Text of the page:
In 2007, Creative Storm invited two music legends to perform in Ghana; American superstar,, John Legend and Luciano, the Roots Reggae messenger from Jamaica. Our inspiration was Soul to Soul, the marathon concert in 1971 that featured Tina Turner, Wilson Pickett, Santana and other top American stars. We were constantly reminded of the power of music and its incredible potential for raising positive awareness and as a tool for development.
The summer of 2007
The night of the concert was incredibly humid. I prayed it would not rain. It was an open-air concert, so it certainly would have spelt disaster if it did. Thousands of people had already gathered at the expansive venue, chanting and cheering in feverish anticipation. On my list to perform were John Legend, Luciano, leading ‘Reggae messenger’ after Bob Marley. It also included a formidable roll-call of leading Ghanaian stars.
The previous night had been an absolute disaster. Furious thunderstorms ripped the stage apart. I was advised by local people to buy some Schnapps gin and pour libation to pacify the gods but I shrugged it off because the messengers were hopelessly drunk. They left saying “I will see”, which I understood perfectly well. In any event, we had no choice but to reschedule the concert for the following day. I woke up at dawn and clapped when I saw the sun rise over the horizon. The skies stayed blue throughout the day, encouraging more people to turn up at Independence Square in Accra – the third-largest square in the world, after Red Square in Moscow and Tiananmen Square in China.
As night fell, the weather started to change or shall we say, started to play up – sulking as the skies got cloudy and moody. I stuck my hand out to make sure I was the first to feel the raindrops – Why and what difference that would make I am not sure to this day. I fixed my eyes to the skies. I could also feel the cool breeze and the winds stirring the waves when the DJ mellowed the music. The Atlantic ocean was a few yards behind the stage. Then I remembered Soul to Soul concert in 1971 also rained out and had to be re-scheduled. My anxiety got worse as I wandered around, watching the skies turn dark.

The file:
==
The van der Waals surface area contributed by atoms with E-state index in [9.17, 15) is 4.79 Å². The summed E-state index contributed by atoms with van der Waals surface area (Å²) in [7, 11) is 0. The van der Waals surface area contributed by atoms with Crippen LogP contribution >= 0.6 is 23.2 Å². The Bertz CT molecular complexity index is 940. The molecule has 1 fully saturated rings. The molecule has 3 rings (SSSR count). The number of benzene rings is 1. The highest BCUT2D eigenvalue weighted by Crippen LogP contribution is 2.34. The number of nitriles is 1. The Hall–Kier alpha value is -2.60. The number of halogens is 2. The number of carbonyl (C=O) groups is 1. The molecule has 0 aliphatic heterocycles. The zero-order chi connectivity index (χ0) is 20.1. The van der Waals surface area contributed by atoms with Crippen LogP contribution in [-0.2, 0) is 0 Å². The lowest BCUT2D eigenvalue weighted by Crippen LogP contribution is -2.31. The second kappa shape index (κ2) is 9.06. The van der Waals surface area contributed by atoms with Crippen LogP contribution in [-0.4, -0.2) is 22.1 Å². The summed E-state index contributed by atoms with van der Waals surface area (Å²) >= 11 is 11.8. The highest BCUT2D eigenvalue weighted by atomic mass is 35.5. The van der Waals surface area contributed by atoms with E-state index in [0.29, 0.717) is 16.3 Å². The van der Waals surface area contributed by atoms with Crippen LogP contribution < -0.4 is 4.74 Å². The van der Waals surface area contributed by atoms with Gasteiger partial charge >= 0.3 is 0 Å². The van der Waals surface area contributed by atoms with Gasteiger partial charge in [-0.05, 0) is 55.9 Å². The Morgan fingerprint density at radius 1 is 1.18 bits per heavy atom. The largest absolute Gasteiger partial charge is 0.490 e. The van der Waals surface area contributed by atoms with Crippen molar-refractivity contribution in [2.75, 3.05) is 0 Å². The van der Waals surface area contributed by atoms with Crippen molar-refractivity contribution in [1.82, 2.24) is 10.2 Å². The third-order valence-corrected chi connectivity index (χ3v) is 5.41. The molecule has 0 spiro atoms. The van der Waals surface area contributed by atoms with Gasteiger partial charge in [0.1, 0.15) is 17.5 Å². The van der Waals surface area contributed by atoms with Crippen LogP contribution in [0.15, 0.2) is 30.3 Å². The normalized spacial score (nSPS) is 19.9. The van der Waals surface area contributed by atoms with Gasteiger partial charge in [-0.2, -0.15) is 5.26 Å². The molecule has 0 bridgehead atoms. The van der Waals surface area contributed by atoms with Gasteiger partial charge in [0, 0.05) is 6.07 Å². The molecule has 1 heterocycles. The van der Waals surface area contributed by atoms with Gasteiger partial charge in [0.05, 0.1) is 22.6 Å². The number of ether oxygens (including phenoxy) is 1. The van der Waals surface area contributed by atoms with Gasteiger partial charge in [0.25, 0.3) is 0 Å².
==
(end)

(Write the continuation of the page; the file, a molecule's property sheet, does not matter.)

The show started very well with loud cheers as Ghanaian bands rocked the crowd. That bought on a smile but my heart sank again when I felt some raindrops. Luciano, the Reggae star must have felt them too as he climbed the stage. Staring sternly into the skies, he shouted “Jah!!”. When the crowd responded “Rastafari!”, the rain stopped! I smiled. John Legend had left African Regent Hotel on the other side of town and headed towards the venue. I smiled again.
Mercifully, the heavens spared us another disaster to witness one of the biggest live concerts in Ghana.
The Legacy of Soul to Soul Concert -1971
From the concert video, the performances were truly exciting, the audience, ecstatic as they cheered on Wilson Pickett, Ike and Tina Turner, Santana, Les McCann, Voices of East Harlem, Staple Singers and other American stars. An impressive list of Ghanaian acts also performed even though the publicity presented them as playing second fiddle to the Americans; Kofi Ghanaba, Magic Aliens, Damas Choir, and Amoa Azangio, the spirited calabash shaker from Northern Ghana who brought the place down in an incredible performance with Jazz pianist, Les McCann.
Months before the concert was incredibly hectic at Creative Storm as the team negotiated deals across time zones, sidestepping obstacles to make sure John, Luciano and their bands landed in Accra on time to perform. Most of the challenges were peculiar to the local situation. The fact that there isn’t a well-heeled music industry in Ghana that catered for or supplied the range of equipment and specialised services needed to stage such a major concert.
Soul to Soul was a foreign-led concept albeit in close collaboration with Ghana Arts Council led by Saka Acquaye. It is not an exaggeration to suggest that it was literally implanted on local soil and dismantled as soon as the last stage light was turned off. We had to start from scratch and reinvent the wheel as it were. The technical expertise and experience of the many people that worked tirelessly to realise that dream had left, long gone.
Getting the show on the road